New York City Theater
"Romeo and Juliet"
Jean Cocteau Repertory, Manhattan
A current trend of off-Broadway theater has been to deconstruct Shakespeare, offering innovative, pared-down versions of the plays. Consider the Chicago Shakespeare Company's recent offering of "Rose Rage." That version of "Henry VI" (all three parts) takes place in a Chicago slaughterhouse, where cabbages, not heads are decapitated, and chunks of liver are split asunder.
In a similar vein, "Romeo and Juliet" undergoes a dizzy overhauling at the Jean Cocteau Repertory. Shakespeare's teen-age melodrama hurtles forward in a non-stop 90-minute telling of the tale. Eight actors play all roles, changing gender, age, status in a flash.
The gist of the story comes through, with familiar dialogue and familiar scenes. But much has disappeared. Where, for instance, is the famous balcony scene?
Does this approach work? Yes, and no.
Initially, all is confusion, as the actors play out the scenes of violence on the Verona streets. Hard to say who is who, as a player quickly turns into some one else.
Director Rom McLucas' props are also multi-purpose. He has ingeniously used chains and leather strips (courtesy of costume/set designer Michael McKowen) which serve as ornamental belts or weapons of mass destruction. Ultimately, one tires of the repetitive pulling and pushing about, as the actors constantly circle each other.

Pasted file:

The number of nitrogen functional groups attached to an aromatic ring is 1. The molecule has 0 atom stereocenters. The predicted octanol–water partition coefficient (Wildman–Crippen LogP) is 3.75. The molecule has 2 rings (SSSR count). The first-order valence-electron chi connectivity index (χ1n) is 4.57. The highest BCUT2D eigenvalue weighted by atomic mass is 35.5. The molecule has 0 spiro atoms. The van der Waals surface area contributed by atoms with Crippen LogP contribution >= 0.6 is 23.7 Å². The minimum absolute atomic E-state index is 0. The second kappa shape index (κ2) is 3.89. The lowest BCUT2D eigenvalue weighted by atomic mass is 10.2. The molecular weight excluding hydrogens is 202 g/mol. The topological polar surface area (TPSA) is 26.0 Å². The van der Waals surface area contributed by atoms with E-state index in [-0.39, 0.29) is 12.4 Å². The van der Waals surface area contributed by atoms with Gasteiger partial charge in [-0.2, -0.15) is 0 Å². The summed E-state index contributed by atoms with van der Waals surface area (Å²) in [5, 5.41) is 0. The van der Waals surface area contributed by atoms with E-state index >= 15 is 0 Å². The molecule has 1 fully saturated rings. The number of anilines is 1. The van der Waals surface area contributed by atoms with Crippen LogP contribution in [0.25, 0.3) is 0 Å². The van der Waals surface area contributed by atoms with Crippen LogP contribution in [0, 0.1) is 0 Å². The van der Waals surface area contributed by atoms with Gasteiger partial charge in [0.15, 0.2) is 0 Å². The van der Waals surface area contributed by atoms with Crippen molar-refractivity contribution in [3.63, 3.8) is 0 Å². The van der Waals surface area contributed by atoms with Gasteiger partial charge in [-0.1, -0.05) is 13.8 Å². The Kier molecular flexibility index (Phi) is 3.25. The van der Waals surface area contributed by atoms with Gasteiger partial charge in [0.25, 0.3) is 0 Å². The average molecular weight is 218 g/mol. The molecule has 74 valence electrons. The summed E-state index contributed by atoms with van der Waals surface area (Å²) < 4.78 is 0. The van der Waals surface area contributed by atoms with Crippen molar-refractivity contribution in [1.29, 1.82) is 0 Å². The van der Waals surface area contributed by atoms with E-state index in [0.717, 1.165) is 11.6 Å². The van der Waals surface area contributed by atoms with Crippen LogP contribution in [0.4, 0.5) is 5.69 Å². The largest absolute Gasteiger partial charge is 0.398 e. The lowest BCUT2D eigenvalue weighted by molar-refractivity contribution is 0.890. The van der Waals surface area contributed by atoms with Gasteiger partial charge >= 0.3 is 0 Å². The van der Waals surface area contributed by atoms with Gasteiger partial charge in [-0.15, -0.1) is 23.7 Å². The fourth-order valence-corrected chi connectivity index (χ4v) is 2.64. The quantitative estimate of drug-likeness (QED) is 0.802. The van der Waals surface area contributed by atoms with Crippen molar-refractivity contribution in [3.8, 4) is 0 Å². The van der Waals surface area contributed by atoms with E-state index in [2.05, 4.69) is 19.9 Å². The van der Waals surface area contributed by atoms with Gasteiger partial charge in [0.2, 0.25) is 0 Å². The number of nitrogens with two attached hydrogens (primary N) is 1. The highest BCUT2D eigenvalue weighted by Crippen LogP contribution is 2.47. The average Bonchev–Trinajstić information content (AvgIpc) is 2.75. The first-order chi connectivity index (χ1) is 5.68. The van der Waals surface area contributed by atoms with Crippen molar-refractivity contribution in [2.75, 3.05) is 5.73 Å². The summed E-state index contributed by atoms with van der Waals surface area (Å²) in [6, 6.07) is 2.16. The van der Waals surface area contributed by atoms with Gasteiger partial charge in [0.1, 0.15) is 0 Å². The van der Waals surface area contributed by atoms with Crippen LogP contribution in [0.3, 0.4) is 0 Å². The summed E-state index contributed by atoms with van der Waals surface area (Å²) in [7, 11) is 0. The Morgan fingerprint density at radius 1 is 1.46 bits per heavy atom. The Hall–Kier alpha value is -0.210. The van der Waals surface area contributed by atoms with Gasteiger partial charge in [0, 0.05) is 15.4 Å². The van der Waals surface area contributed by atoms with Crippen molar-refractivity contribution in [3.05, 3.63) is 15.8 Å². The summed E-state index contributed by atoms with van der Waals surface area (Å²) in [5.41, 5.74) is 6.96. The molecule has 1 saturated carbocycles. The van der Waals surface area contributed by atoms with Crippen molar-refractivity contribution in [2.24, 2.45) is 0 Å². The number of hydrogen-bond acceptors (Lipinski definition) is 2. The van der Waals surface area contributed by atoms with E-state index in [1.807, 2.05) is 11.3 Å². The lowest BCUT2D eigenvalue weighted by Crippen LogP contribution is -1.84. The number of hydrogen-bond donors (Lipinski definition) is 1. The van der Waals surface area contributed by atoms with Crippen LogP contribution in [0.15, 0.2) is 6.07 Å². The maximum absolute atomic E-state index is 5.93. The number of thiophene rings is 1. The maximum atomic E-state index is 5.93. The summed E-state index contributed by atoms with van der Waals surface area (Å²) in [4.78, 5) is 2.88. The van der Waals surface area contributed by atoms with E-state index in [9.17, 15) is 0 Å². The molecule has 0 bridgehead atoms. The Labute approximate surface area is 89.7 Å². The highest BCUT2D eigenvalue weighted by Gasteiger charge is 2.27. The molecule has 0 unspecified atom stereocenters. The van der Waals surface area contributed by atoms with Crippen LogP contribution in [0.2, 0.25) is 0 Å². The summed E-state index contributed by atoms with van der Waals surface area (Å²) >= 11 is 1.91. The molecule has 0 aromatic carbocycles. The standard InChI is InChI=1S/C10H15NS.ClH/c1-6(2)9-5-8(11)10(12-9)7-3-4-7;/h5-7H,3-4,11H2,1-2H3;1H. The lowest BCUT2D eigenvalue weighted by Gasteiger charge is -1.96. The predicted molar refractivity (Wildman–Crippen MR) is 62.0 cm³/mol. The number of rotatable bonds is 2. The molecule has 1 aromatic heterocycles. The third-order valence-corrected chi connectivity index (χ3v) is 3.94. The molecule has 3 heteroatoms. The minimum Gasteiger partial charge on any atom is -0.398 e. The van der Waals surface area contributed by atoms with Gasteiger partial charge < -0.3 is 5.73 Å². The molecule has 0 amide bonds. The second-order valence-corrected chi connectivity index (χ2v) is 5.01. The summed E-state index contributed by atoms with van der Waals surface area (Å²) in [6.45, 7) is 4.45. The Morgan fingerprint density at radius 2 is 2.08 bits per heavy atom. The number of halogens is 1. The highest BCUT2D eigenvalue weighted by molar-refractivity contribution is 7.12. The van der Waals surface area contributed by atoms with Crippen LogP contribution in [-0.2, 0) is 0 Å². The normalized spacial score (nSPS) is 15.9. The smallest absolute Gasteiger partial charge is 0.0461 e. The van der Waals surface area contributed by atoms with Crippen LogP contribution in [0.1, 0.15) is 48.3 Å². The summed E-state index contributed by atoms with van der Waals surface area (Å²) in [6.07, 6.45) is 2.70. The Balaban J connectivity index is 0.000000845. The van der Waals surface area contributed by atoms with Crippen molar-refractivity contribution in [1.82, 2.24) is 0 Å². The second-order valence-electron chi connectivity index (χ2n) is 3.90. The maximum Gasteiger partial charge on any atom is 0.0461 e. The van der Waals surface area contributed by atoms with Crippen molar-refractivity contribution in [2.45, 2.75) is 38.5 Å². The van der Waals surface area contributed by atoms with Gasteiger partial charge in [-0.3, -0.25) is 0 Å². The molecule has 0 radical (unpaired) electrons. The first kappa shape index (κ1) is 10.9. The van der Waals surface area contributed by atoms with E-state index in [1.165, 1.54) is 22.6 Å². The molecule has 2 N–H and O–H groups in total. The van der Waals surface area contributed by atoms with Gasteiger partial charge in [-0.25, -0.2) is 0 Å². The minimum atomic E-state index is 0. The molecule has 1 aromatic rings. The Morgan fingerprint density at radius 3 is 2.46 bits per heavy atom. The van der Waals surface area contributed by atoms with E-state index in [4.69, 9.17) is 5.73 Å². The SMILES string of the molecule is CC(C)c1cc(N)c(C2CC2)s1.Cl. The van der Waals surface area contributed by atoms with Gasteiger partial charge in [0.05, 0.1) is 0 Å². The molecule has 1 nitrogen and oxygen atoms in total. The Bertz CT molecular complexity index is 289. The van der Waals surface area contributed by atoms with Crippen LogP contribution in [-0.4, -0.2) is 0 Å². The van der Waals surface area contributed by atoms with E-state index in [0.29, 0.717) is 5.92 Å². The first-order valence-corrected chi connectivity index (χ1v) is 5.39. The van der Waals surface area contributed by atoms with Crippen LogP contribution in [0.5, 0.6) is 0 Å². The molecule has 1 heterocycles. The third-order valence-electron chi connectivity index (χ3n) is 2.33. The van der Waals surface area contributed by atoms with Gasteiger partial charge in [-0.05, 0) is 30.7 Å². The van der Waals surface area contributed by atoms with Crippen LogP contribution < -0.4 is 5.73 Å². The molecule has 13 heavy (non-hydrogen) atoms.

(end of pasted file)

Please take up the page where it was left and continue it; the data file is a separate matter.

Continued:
But one half hour into the show, the story emerges in all its tragic force. And the actors, in clearly-defined roles, come into their own. Kristina Klebe is a radiant Juliet, all youthful impatience and rash passion. And Anna Zostrow gives a delicious portrayal of the dotty Nurse. Their mutual scenes are the production's highlights. Yet when Zostrow becomes Lord Capulet, she makes the leap easily.
In all, a vibrant young cast in cleverly devised costumes captures the wild spirit of this early Shakespearean tragedy.
-- Irene Backalenick
Oct. 17, 2004